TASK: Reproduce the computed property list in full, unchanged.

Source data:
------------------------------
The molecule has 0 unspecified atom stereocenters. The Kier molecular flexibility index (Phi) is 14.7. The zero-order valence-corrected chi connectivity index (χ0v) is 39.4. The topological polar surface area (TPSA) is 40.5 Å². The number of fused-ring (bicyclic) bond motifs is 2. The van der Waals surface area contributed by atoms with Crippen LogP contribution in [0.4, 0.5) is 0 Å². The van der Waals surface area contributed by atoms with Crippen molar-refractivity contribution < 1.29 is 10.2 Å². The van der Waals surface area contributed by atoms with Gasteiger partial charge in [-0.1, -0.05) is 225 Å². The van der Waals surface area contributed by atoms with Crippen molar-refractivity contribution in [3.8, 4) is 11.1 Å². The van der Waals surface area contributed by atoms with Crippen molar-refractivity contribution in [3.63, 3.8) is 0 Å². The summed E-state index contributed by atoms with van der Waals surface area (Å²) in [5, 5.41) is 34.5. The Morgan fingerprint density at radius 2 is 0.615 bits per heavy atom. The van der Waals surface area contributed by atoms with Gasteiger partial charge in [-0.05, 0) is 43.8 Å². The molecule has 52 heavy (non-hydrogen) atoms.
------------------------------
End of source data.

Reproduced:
The molecule has 0 unspecified atom stereocenters. The Kier molecular flexibility index (Phi) is 14.7. The zero-order valence-corrected chi connectivity index (χ0v) is 39.4. The topological polar surface area (TPSA) is 40.5 Å². The number of fused-ring (bicyclic) bond motifs is 2. The van der Waals surface area contributed by atoms with Crippen LogP contribution in [0.4, 0.5) is 0 Å². The van der Waals surface area contributed by atoms with Crippen molar-refractivity contribution < 1.29 is 10.2 Å². The van der Waals surface area contributed by atoms with Gasteiger partial charge in [-0.1, -0.05) is 225 Å². The van der Waals surface area contributed by atoms with Crippen molar-refractivity contribution in [3.8, 4) is 11.1 Å². The van der Waals surface area contributed by atoms with Crippen molar-refractivity contribution in [3.63, 3.8) is 0 Å². The summed E-state index contributed by atoms with van der Waals surface area (Å²) in [5, 5.41) is 34.5. The Morgan fingerprint density at radius 2 is 0.615 bits per heavy atom. The van der Waals surface area contributed by atoms with Gasteiger partial charge in [-0.05, 0) is 43.8 Å². The molecule has 52 heavy (non-hydrogen) atoms.